Efficacy and safety of aclidinium bromide compared with placebo and tiotropium in patients with moderate-to-severe chronic obstructive pulmonary disease: Results from a 6-week, randomized, controlled phase iiib study
Beier J.,Insaf Respiratory Research Institute |
Kirsten A.-M.,Pulmonary Research Institute at Hospital Grosshansdorf |
Mruz R.,Medical University of Bialystok |
Segarra R.,Almirall |
And 3 more authors.
COPD: Journal of Chronic Obstructive Pulmonary Disease | Year: 2013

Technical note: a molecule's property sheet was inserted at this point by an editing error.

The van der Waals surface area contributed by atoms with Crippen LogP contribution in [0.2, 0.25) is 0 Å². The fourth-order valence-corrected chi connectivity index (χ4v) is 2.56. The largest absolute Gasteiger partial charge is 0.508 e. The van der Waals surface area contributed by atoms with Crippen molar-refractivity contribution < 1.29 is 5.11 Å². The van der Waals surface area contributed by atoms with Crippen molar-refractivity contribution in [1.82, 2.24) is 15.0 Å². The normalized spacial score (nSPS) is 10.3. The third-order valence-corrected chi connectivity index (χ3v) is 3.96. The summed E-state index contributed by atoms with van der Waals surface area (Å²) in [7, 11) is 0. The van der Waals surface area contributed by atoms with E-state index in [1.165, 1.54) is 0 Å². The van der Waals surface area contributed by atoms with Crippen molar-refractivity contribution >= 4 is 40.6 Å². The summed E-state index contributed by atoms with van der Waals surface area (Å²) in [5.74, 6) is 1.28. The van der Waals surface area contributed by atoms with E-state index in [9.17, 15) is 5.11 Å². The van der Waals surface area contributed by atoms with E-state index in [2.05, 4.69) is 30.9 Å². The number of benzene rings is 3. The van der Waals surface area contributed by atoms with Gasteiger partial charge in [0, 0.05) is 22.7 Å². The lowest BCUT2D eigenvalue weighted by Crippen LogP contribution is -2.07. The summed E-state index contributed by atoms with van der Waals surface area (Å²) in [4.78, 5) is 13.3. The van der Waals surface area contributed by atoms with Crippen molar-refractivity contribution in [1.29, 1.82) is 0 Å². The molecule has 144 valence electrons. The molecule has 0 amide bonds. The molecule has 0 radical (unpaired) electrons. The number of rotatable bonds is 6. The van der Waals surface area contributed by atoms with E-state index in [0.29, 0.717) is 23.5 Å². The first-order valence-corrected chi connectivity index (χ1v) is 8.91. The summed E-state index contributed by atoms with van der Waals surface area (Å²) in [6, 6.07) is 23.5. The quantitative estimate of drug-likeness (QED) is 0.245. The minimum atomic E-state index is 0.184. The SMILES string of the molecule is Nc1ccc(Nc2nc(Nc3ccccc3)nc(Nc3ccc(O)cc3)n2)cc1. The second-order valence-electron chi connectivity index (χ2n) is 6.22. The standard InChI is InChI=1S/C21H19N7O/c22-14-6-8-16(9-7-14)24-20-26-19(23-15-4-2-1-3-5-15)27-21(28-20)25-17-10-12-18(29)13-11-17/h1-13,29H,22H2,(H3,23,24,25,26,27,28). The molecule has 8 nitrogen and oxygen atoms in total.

Background: This randomized, double-blind, Phase IIIb study evaluated the 24-hour bronchodilatory efficacy of aclidinium bromide versus placebo and tiotropium in patients with moderate-to-severe chronic obstructive pulmonary disease (COPD). Methods: Patients received aclidinium 400 μg twice daily (morning and evening), tiotropium 18 μg once daily (morning), or placebo for 6 weeks. The primary endpoint was change from baseline in forced expiratory volume in 1 second area under the curve for the 24-hour period post-morning dose (FEV1 AUC0-24) at week 6. Secondary and additional endpoints included FEV1 AUC12-24, COPD symptoms (EXAcerbations of chronic pulmonary disease Tool-Respiratory Symptoms [E-RS] total score and additional symptoms questionnaire), and safety. Results: Overall, 414 patients were randomized and treated (FEV1 1.63 L [55.8% predicted]). Compared with placebo, FEV1 AUC0-24 and FEV1 AUC12-24 were significantly increased from baseline with aclidinium (Δ = 150 mL and 160 mL, respectively; p < 0.0001) and tiotropium (Δ = 140 mL and 123 mL, respectively; p < 0.0001) at week 6. Significant improvements in E-RS total scores over 6 weeks were numerically greater with aclidinium (p < 0.0001) than tiotropium (p < 0.05) versus placebo. Only aclidinium significantly reduced the severity of early-morning cough, wheeze, shortness of breath, and phlegm, and of nighttime symptoms versus placebo (p < 0.05). Adverse-event (AE) incidence (28%) was similar between treatments. Few anticholinergic AEs (<1.5%) or serious AEs (<3%) occurred in any group. Conclusions: Aclidinium provided significant 24-hour bronchodilation versus placebo from day 1 with comparable efficacy to tiotropium after 6 weeks. Improvements in COPD symptoms were consistently numerically greater with aclidinium versus tiotropium. Aclidinium was generally well tolerated. © 2013 Informa Healthcare USA, Inc. Source